Web surfers might end up paying for Google ads

Feb 07 2023

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We are the Chipotle of newsletters… served fast with great content

Today’s hottest cyber security stories:

  • Sweet Chrome MALabama: ‘MalVirt’ subverts Google Ads
  • US Ambassador for Cybersecurity… Gets hacked!
  • Tinker Tailor Soldier Spyware: Microsoft falls prey to ‘cyberespionage‘
sweet chrome malabama


There’s no place like Chrome, huh? We’re not so sure after reading about the latest onslaught of phishing taking place on Google Ads.

To be clear, the more discerning web surfer has always known to exercise caution when downloading popular software via a google search. It’s easy to fall hook, line, and sinker (sorry) for a classic phishing scam.

However, the amount of malvertising that’s been taking place on Google Ads in the last few days would have Don Draper reaching for his bourbon before breakfast!

“Over the past few days, researchers have witnessed a massive spike affecting numerous famous brands, with multiple malwares being utilized”, said Spamhaus. “This is not ‘the norm’.”

Spamhaus is a (self-proclaimed) international threat intelligence organization, providing highly-trusted real-time actionable data on spam, phishing, botnets and malware sources. They’re well respected within the cybersecurity sphere.

Usual Suspects:

  • MalVirt
  • AuroraStealer
  • IcedID
  • Meta Stealer
  • RedLine Stealer
  • Vidar
  • Formbook
  • XLoader
  • Keyser Soze (Just kidding!!)

What to watch out for…

So, a good rule of thumb when choosing which link to click on is to always read the URL very carefully…

Here’s a real-world example of what to watch out for. Last Thursday (when this was first identified and exposed), if you did a Google search for ‘visual studio download’ (a popular software), the top result was a Google Ad with the URL: “downloadstudio.net”.

After clicking that Google-sponsored link and landing on the site, unsuspecting punters were offered a legitimate looking download which was in fact malicious. Sneaky, huh?

Searches for other software, including Thunderbird, MSI Afterburner, and Audacity, returned similarly sinister results.

So, stay safe out there, kids, and always remember to read the URL carefully before clicking!

Just think: URL – Ulways Read Link! ????


Here’s a funny one. So, over the weekend Nate Fick’s personal Twitter account got hacked…

I know what you’re thinking, who the Fick is that? Well, none other than the inaugural US ambassador at large for Cyberspace and Digital Policy.

Fick broke the story himself and appeared to have a sense of humour about the ordeal when he tweeted: “My account has been hacked. Perils of the job…”

For Ficksake!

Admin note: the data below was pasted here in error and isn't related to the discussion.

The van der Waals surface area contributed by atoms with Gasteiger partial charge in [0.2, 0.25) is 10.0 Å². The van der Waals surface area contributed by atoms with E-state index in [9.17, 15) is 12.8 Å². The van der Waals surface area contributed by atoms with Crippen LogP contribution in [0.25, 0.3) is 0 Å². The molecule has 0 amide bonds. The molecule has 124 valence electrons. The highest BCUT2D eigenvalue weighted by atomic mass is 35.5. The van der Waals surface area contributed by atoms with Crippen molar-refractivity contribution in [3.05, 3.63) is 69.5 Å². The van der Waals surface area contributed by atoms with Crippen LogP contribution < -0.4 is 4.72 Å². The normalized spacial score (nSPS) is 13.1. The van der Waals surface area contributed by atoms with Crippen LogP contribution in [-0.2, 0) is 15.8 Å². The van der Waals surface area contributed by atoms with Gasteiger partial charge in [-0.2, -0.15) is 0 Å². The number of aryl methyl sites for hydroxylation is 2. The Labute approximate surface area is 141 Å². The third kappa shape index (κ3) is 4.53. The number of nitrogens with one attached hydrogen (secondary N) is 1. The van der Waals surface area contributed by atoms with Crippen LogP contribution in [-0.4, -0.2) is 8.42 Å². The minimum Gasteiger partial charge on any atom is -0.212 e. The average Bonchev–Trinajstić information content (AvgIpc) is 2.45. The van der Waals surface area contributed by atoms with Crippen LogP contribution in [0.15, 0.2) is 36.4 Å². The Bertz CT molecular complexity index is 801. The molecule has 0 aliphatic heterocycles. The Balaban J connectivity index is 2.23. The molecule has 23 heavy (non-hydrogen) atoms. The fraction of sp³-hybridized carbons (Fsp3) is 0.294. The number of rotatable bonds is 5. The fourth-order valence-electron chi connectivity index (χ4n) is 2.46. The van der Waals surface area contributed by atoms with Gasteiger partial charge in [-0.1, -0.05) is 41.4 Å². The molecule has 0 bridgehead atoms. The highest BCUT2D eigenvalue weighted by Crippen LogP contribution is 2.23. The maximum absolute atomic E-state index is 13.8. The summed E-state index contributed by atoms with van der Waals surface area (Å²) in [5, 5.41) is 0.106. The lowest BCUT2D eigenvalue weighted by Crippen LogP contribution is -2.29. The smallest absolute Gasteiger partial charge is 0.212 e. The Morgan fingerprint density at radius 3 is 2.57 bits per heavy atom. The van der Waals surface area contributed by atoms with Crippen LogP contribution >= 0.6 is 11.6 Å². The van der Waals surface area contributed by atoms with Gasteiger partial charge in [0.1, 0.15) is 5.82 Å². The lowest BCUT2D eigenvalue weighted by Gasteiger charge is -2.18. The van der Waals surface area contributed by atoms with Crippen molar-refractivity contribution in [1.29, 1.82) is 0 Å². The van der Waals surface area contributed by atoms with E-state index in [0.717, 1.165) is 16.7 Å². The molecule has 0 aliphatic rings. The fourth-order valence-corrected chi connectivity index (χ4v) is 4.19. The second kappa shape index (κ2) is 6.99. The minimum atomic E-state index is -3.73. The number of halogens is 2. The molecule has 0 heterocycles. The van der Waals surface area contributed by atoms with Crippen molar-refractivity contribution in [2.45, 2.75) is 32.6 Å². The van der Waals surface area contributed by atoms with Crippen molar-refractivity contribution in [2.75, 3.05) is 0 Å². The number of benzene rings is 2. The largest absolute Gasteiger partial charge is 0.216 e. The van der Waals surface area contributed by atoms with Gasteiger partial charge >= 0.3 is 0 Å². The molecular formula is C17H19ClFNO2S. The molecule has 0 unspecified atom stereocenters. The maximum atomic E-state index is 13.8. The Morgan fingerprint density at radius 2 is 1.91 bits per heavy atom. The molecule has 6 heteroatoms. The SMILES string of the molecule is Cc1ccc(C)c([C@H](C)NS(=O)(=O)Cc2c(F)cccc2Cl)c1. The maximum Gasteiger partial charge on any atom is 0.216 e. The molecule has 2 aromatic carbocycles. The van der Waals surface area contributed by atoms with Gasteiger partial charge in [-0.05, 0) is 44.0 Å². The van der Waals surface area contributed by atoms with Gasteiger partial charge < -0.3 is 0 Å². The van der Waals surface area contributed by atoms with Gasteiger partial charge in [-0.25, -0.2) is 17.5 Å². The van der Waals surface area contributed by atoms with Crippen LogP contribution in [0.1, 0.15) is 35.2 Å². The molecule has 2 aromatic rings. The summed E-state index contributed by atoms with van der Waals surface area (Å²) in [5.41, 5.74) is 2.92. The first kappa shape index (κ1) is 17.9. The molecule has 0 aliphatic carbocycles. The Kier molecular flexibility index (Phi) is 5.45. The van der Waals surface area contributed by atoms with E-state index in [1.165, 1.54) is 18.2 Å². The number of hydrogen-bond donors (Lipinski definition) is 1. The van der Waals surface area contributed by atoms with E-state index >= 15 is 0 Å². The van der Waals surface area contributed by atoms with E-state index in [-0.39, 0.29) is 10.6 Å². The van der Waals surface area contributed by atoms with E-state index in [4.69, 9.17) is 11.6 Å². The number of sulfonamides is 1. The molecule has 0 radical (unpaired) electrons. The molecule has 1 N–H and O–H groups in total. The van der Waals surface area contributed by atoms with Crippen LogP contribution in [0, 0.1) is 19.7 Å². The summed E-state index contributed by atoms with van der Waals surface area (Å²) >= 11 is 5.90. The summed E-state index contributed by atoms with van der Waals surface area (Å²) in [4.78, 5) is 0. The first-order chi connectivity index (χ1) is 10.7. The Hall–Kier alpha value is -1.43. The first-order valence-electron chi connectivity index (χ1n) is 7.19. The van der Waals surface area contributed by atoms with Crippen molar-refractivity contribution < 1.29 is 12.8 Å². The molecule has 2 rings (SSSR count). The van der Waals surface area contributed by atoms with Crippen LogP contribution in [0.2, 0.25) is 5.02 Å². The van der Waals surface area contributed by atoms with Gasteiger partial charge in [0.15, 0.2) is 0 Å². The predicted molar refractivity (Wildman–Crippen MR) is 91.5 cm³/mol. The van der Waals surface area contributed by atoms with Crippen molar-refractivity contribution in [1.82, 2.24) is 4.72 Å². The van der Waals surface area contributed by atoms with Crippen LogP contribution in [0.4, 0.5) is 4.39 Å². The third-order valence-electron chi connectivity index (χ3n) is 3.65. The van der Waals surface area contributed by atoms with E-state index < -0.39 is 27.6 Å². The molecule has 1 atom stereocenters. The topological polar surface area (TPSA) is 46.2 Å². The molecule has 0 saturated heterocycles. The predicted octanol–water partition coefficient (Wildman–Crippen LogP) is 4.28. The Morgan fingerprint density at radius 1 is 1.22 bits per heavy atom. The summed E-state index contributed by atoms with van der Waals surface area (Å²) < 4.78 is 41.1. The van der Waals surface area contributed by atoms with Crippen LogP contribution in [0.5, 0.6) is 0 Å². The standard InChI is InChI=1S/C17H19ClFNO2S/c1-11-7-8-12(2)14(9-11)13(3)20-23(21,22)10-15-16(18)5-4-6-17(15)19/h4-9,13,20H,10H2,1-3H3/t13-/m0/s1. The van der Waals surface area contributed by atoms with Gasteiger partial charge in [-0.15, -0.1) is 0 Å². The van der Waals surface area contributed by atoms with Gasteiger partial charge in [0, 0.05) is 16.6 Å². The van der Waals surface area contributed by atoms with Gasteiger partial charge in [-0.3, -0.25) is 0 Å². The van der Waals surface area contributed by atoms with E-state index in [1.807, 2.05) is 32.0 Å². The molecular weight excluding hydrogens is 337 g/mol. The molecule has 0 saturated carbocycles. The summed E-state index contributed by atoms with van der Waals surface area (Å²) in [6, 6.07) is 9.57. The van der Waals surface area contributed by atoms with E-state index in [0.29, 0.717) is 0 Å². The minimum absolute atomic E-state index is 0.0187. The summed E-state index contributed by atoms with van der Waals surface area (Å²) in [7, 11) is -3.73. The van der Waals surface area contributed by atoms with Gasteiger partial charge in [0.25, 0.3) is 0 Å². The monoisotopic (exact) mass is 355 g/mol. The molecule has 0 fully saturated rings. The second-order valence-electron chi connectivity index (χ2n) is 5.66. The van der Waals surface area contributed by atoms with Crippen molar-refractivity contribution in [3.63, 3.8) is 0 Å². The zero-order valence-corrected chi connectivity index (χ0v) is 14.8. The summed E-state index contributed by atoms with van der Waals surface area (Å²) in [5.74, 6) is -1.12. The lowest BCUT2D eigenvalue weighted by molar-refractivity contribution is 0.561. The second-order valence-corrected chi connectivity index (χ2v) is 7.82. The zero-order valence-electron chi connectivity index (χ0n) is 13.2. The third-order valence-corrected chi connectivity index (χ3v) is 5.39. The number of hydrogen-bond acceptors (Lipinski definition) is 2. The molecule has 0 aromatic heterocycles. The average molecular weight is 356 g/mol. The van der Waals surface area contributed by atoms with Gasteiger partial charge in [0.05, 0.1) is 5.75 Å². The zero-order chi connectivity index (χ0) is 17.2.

One fellow Twitter user failed to see the funny side, retorting: “Perils of the job”? What about “duties of the job”?

I mean, it is a little surprising that the inaugural US ambassador at large for Cyberspace and Digital Policy (wow, what a mouthful!) apparently hasn’t heard of Two Factor Authentication. Get with the times, Nick!

Fick was sworn into office last September, and serves as the first-ever cyberspace ambassador at the State Department’s first Bureau of Cyberspace and Digital Policy, which launched in April 2022.

The bureau is tasked with (get this!) addressing “national security challenges, economic opportunities, and values considerations presented by cyberspace, digital technologies, and digital policy.”

Yeah… best of luck with that!


Microsoft has won a recent battle (but maybe not the war!) in its ongoing fight against malicious apps looking to access users’ calendars and meeting information, modify permissions, and ultimately, invade company intranets and wreak havoc.

This is a growing phenomenon known as… Cyberespionage!

We’ve said it before and we’ll say it again: there’s no terminology like cybersecurity terminology!

Specifically, Microsoft has disabled multiple fraudulent, verified Microsoft Partner Network accounts for creating malicious OAuth applications that breached organizations’ cloud environments.

Cyber security firm Proofpoint said: “We have implemented several additional security measures to improve the MCPP vetting process and decrease the risk of similar fraudulent behavior in the future.”

Don’t sign your life away!

Indeed, as Microsoft said: “Consent phishing is an ongoing, industry-wide issue and we’re continuously monitoring for new attack patterns.”

Two of the apps were named “Single Sign On (SSO),” and the third one was called “Meeting,” requesting access to the following permissions:

  • Read your mail
  • Maintain access to data you have given it access to
  • Read your mailbox settings
  • Sign you in and read your profile
  • Send mail as you
  • Read your calendars
  • Read your online meetings

So, be careful what you say yes to. It’s not like Apple terms and conditions – don’t just blindly click ‘Agree’!

So long and thanks for reading all the phish!

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